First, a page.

Ready to Shift from a BMW 2002 to a Fully Automated Vehicle?

Ready to Shift from a BMW 2002 to a Fully Automated Vehicle?

BMW is one of the top contenders to deliver a fully-automated car by 2021 giving classic BMW 2002 drivers an insight of what’s in store when it comes to driving. Everyone knows that the 2002 is an iconic car that helped saved the Bavarian company from going under back in the 60s. At that time, small cars were good models for post-war Germany helping boost sales and saving the company in the process.

Future of Self-Driving Vehicles

There is no doubt that full automation will be achieved by car companies sooner than we think. As of writing, there are already many players in the game with the likes of Volvo, GM, Toyota, Tesla, BMW and Mercedes Benz among other companies rushing to the finish line to deliver a driverless car. For car enthusiasts, gearheads and technophiles, this is a much-awaited event.

BMW itself has made powerful strides when it comes to an autonomous car. It has partnered with technology giants INT, Tech30 and Mobyl. Its iNext model will be the basis for its future fleet of autonomous cars capable of navigating motorways and urban environments.

What’s in Store for Drivers?

BMW is one of the top five biggest-selling cars in the UK with over half a million registrations between 2014 to 2017 according to Statista. Since BMW is expected to produce a Level 5 car by 2021, the question remains where would this leave lovers of the classic BMW 2002?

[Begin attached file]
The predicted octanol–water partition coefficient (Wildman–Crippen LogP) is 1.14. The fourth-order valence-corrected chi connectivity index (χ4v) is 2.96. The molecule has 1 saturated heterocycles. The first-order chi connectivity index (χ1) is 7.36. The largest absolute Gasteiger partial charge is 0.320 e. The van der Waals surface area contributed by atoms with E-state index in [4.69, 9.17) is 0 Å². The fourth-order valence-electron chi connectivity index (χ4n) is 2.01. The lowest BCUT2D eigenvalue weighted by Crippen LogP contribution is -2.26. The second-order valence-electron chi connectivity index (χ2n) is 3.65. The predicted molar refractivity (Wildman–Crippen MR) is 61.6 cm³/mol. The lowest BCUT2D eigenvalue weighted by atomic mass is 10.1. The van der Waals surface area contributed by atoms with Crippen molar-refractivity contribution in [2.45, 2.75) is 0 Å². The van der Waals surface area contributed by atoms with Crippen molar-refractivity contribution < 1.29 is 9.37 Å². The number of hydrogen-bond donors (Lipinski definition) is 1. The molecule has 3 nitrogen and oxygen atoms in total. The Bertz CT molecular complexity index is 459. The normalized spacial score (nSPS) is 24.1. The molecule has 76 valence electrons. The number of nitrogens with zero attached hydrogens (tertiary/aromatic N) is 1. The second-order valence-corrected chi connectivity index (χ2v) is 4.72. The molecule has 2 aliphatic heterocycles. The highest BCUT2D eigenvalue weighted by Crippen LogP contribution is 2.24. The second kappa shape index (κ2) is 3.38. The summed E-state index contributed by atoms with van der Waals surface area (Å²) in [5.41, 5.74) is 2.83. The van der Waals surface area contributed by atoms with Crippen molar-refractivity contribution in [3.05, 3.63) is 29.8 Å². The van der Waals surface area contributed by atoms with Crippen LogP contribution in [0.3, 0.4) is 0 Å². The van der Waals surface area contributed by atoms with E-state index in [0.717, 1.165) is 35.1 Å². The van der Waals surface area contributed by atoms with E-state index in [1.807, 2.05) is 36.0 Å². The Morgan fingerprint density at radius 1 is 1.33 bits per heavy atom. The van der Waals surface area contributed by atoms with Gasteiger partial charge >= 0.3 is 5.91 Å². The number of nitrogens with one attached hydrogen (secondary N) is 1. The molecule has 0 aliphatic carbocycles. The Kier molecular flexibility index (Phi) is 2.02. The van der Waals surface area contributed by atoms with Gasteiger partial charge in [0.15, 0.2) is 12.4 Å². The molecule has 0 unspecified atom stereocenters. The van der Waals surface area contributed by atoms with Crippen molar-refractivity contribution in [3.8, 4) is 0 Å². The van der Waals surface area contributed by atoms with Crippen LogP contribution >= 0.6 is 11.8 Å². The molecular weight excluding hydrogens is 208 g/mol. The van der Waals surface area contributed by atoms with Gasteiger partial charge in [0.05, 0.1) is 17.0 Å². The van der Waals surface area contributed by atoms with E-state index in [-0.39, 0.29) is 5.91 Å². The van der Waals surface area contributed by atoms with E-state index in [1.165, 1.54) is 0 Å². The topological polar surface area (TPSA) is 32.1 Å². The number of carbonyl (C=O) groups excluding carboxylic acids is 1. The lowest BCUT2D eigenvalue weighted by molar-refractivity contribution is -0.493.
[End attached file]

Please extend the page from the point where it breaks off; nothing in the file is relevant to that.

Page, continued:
Owners of the BMW 2002 know how this car makes them feel because it is light and fun to drive. It is also an affordable classic car. The 2-door saloon with its quirky design is fitted with a 2-litre engine and 4-speed manual gearbox, and is capable of 106 mph – but only on the Autobahn, of course.

Level 5 automated cars are expected to take drivers out of the equation and there will be no steering wheels, pedals or anything of the sort. You get in the car and it will bring you wherever you would like to go.

While many argue that it is still a long way before this could happen, BMW is saying that it will be ready to do that by 2021 although it mentioned that there will still be a steering wheel and pedal in case the driver wants to take control.

Full automation has its benefits as it will improve the mobility of disadvantaged groups such as the elderly or those with disabilities. And on the safety issue, driverless cars are perceived to reduce accidents and collisions since its sensors and cameras are going to detect obstructions and dangers while on the road. But for a driver-owner of a BMW 2002, it takes the fun out of the process by being a mere passenger out to enjoy the view (if any) without a real interaction with the vehicle.

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